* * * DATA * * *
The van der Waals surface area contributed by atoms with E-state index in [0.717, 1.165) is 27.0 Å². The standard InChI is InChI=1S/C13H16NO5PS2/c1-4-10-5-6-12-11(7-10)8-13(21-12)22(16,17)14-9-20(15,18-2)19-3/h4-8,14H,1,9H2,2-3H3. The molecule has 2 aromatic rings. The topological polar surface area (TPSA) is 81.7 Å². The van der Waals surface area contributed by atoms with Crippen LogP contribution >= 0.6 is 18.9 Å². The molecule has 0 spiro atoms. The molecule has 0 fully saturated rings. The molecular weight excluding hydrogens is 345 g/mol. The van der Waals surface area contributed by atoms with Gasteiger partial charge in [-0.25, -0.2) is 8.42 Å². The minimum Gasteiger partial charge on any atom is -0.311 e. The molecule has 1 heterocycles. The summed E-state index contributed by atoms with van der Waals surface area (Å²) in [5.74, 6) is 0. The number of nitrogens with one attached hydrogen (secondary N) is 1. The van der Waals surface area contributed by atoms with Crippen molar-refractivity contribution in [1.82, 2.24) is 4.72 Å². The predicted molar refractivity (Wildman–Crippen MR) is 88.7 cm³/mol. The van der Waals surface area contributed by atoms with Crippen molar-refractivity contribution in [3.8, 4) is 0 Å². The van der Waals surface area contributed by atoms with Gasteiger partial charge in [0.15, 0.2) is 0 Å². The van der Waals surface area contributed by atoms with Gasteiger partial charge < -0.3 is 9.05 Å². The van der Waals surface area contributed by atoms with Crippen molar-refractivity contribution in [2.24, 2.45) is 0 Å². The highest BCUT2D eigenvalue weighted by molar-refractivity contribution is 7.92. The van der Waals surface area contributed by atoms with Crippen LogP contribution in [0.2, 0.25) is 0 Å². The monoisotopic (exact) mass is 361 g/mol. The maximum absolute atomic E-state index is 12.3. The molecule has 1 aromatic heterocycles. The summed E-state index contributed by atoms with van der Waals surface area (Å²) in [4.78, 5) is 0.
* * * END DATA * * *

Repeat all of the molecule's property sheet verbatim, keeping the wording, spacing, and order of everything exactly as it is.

The van der Waals surface area contributed by atoms with E-state index in [0.717, 1.165) is 27.0 Å². The standard InChI is InChI=1S/C13H16NO5PS2/c1-4-10-5-6-12-11(7-10)8-13(21-12)22(16,17)14-9-20(15,18-2)19-3/h4-8,14H,1,9H2,2-3H3. The molecule has 2 aromatic rings. The topological polar surface area (TPSA) is 81.7 Å². The van der Waals surface area contributed by atoms with Crippen LogP contribution >= 0.6 is 18.9 Å². The molecule has 0 spiro atoms. The molecule has 0 fully saturated rings. The molecular weight excluding hydrogens is 345 g/mol. The van der Waals surface area contributed by atoms with Gasteiger partial charge in [-0.25, -0.2) is 8.42 Å². The minimum Gasteiger partial charge on any atom is -0.311 e. The molecule has 1 heterocycles. The summed E-state index contributed by atoms with van der Waals surface area (Å²) in [5.74, 6) is 0. The number of nitrogens with one attached hydrogen (secondary N) is 1. The van der Waals surface area contributed by atoms with Crippen molar-refractivity contribution in [1.82, 2.24) is 4.72 Å². The predicted molar refractivity (Wildman–Crippen MR) is 88.7 cm³/mol. The van der Waals surface area contributed by atoms with Crippen molar-refractivity contribution in [3.8, 4) is 0 Å². The van der Waals surface area contributed by atoms with Gasteiger partial charge in [0.15, 0.2) is 0 Å². The van der Waals surface area contributed by atoms with Gasteiger partial charge < -0.3 is 9.05 Å². The van der Waals surface area contributed by atoms with Crippen molar-refractivity contribution in [2.24, 2.45) is 0 Å². The highest BCUT2D eigenvalue weighted by molar-refractivity contribution is 7.92. The van der Waals surface area contributed by atoms with Crippen LogP contribution in [0.2, 0.25) is 0 Å². The monoisotopic (exact) mass is 361 g/mol. The maximum absolute atomic E-state index is 12.3. The molecule has 1 aromatic heterocycles. The summed E-state index contributed by atoms with van der Waals surface area (Å²) in [4.78, 5) is 0.